Characterization of roof runoff microbial quality in four U.S. cities with varying climate and land use characteristics

Jumana Alja'fari, Sybil Sharvelle, Nichole E. Brinkman, Michael Jahne, Scott Keely, Emily A. Wheaton, Jay Garland, Claire Welty, Michael C. Sukop, Thomas Meixner

Research output: Contribution to journalArticlepeer-review

5 Scopus citations


Roof runoff has the potential to serve as an important local water source in regions with growing populations and limited water supply. Given the scarcity of guidance regulating the use of roof runoff, a need exists to characterize the microbial quality of roof runoff. The objective of this 2-year research effort was to examine roof runoff microbial quality in four U.S. cities: Fort Collins, CO; Tucson, AZ; Baltimore, MD; and Miami, FL. Seven participants, i.e., homeowners and schools, were recruited in each city to collect roof runoff samples across 13 precipitation events. Sample collection was done as part of a citizen science approach. The presence and concentrations of indicator organisms and potentially human-infectious pathogens in roof runoff were determined using culture methods and digital droplet polymerase chain reaction (ddPCR), respectively. The analyzed pathogens included Salmonella spp., Campylobacter spp., Giardia duodenalis, and Cryptosporidium parvum. Several factors were evaluated to study their influence on the presence of potentially human-infectious pathogens including the physicochemical characteristics (total suspended solids, volatile suspended solids, total dissolved solids, chemical oxygen demand, and turbidity) of roof runoff, concentrations of indicator organisms, presence/absence of trees, storm properties (rainfall depth and antecedent dry period), percent of impervious cover surrounding each sampling location, seasonality, and geographical location. E. coli and enterococci were detected in 73.4% and 96.2% of the analyzed samples, respectively. Concentrations of both E. coli and enterococci ranged from <0 log10 to >3.38 log10 MPN/100 mL. Salmonella spp. invA, Campylobacter spp. ceuE, and G. duodenalis β – giardin gene targets were detected in 8.9%, 2.5%, and 5.1% of the analyzed samples, respectively. Campylobacter spp. mapA and C. parvum 18S rRNA gene targets were not detected in any of the analyzed samples. The detection of Salmonella spp. invA was influenced by the geographical location of the sampling site (Chi-square p-value < 0.001) as well as the number of antecedent dry days prior to a rain event (p-value = 0.002, negative correlation). The antecedent dry period was negatively correlated with the occurrence of Campylobacter spp. ceuE as well (p-value = 0.07). On the other hand, the presence of G. duodenalis β–giardin in roof runoff was positively correlated with rainfall depth (p-value = 0.05). While physicochemical parameters and impervious area were not found to be correlated with the presence/absence of potentially human-infectious pathogens, significant correlations were found between meteorological parameters and the presence/absence of potentially human-infectious pathogens. Additionally, a weak, yet significant positive correlation, was found only between the concentrations of E. coli and those of Giardia duodenalis β-giardin. This dataset represents the largest-scale study to date of enteric pathogens in U.S. roof runoff collections and will inform treatment targets for different non-potable end uses for roof runoff. However, the dataset is limited by the low percent detection of bacterial and protozoan pathogens, an issue that is likely to persist challenging the characterization of roof runoff microbial quality given sampling limitations related to the volume and number of samples.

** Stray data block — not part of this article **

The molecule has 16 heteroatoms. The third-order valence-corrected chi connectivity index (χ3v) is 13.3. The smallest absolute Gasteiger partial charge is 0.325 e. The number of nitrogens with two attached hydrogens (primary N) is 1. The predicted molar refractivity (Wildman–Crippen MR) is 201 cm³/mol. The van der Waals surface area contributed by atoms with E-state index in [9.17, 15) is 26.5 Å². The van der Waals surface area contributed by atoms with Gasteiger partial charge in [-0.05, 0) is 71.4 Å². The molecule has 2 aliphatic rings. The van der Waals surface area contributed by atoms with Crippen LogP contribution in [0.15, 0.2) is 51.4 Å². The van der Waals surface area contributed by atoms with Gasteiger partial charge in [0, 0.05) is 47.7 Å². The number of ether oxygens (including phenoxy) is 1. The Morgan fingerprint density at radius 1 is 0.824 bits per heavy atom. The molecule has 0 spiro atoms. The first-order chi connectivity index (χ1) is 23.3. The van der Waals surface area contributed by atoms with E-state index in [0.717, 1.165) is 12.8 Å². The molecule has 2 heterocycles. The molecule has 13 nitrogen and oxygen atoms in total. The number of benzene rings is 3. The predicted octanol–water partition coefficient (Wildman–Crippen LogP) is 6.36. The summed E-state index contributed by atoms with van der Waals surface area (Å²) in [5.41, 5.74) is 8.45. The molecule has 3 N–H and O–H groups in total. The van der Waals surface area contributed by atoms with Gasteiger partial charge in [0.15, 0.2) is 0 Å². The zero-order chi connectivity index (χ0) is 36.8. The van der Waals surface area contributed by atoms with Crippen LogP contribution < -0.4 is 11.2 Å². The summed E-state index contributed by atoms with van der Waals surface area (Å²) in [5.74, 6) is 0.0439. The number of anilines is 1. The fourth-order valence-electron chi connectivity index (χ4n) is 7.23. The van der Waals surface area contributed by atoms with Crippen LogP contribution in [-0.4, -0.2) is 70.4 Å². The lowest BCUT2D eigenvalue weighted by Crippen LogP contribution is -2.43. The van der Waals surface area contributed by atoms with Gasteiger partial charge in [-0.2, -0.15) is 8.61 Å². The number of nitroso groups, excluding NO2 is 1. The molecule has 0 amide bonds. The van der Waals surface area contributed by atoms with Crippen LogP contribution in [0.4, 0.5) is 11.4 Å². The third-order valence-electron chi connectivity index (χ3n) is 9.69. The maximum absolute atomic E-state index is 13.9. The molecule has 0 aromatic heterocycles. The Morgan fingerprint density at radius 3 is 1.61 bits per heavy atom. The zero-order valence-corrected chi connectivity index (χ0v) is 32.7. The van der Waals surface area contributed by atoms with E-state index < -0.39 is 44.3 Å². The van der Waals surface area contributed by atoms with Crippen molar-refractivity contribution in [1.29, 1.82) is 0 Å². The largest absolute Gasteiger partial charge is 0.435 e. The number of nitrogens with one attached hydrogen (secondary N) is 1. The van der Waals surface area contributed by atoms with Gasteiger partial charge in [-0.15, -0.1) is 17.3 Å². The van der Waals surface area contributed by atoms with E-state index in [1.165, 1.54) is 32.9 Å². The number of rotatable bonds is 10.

Original languageEnglish (US)
Article number119123
JournalWater research
StatePublished - Oct 15 2022


  • Digital droplet polymerase chain reaction
  • Indicator organisms
  • Potentially human-infectious pathogens
  • Roof runoff
  • Roof runoff microbial quality
  • Roof-harvested rainwater

ASJC Scopus subject areas

  • Environmental Engineering
  • Civil and Structural Engineering
  • Ecological Modeling
  • Water Science and Technology
  • Waste Management and Disposal
  • Pollution


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